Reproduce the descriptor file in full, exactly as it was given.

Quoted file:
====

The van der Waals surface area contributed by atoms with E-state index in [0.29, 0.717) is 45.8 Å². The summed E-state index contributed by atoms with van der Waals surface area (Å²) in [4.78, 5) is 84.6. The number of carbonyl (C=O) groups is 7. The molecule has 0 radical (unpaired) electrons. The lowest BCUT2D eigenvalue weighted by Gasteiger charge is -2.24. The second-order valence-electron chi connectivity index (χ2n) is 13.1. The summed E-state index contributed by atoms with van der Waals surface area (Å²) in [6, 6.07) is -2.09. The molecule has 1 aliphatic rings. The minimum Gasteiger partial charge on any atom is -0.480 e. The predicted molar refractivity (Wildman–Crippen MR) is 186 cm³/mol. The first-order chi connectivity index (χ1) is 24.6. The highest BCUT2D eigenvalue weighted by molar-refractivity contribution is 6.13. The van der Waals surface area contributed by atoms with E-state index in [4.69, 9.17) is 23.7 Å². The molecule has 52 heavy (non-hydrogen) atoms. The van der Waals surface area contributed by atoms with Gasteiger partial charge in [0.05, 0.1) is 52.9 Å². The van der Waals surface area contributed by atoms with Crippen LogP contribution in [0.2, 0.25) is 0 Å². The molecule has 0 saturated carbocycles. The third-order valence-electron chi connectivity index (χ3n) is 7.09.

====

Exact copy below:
The van der Waals surface area contributed by atoms with E-state index in [0.29, 0.717) is 45.8 Å². The summed E-state index contributed by atoms with van der Waals surface area (Å²) in [4.78, 5) is 84.6. The number of carbonyl (C=O) groups is 7. The molecule has 0 radical (unpaired) electrons. The lowest BCUT2D eigenvalue weighted by Gasteiger charge is -2.24. The second-order valence-electron chi connectivity index (χ2n) is 13.1. The summed E-state index contributed by atoms with van der Waals surface area (Å²) in [6, 6.07) is -2.09. The molecule has 1 aliphatic rings. The minimum Gasteiger partial charge on any atom is -0.480 e. The predicted molar refractivity (Wildman–Crippen MR) is 186 cm³/mol. The first-order chi connectivity index (χ1) is 24.6. The highest BCUT2D eigenvalue weighted by molar-refractivity contribution is 6.13. The van der Waals surface area contributed by atoms with E-state index in [4.69, 9.17) is 23.7 Å². The molecule has 52 heavy (non-hydrogen) atoms. The van der Waals surface area contributed by atoms with Gasteiger partial charge in [0.05, 0.1) is 52.9 Å². The van der Waals surface area contributed by atoms with Crippen LogP contribution in [0.2, 0.25) is 0 Å². The molecule has 0 saturated carbocycles. The third-order valence-electron chi connectivity index (χ3n) is 7.09.